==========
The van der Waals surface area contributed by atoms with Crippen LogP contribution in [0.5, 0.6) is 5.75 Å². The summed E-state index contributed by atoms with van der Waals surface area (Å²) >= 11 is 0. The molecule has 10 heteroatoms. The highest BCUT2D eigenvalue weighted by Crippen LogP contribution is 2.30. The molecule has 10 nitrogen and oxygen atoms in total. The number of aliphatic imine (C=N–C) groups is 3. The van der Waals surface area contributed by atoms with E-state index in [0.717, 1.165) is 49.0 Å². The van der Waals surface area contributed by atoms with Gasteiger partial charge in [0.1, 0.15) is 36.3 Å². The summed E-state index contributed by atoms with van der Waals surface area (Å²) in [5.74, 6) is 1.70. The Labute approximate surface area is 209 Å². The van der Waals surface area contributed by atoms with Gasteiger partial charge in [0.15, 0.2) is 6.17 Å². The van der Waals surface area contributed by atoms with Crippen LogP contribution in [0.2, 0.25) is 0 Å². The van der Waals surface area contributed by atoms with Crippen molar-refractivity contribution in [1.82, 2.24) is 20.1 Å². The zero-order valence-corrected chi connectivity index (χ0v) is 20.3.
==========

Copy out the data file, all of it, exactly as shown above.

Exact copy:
The van der Waals surface area contributed by atoms with Crippen LogP contribution in [0.5, 0.6) is 5.75 Å². The summed E-state index contributed by atoms with van der Waals surface area (Å²) >= 11 is 0. The molecule has 10 heteroatoms. The highest BCUT2D eigenvalue weighted by Crippen LogP contribution is 2.30. The molecule has 10 nitrogen and oxygen atoms in total. The number of aliphatic imine (C=N–C) groups is 3. The van der Waals surface area contributed by atoms with E-state index in [0.717, 1.165) is 49.0 Å². The van der Waals surface area contributed by atoms with Gasteiger partial charge in [0.1, 0.15) is 36.3 Å². The summed E-state index contributed by atoms with van der Waals surface area (Å²) in [5.74, 6) is 1.70. The Labute approximate surface area is 209 Å². The van der Waals surface area contributed by atoms with Gasteiger partial charge in [0.15, 0.2) is 6.17 Å². The van der Waals surface area contributed by atoms with Crippen LogP contribution in [0.2, 0.25) is 0 Å². The van der Waals surface area contributed by atoms with Crippen molar-refractivity contribution in [1.82, 2.24) is 20.1 Å². The zero-order valence-corrected chi connectivity index (χ0v) is 20.3.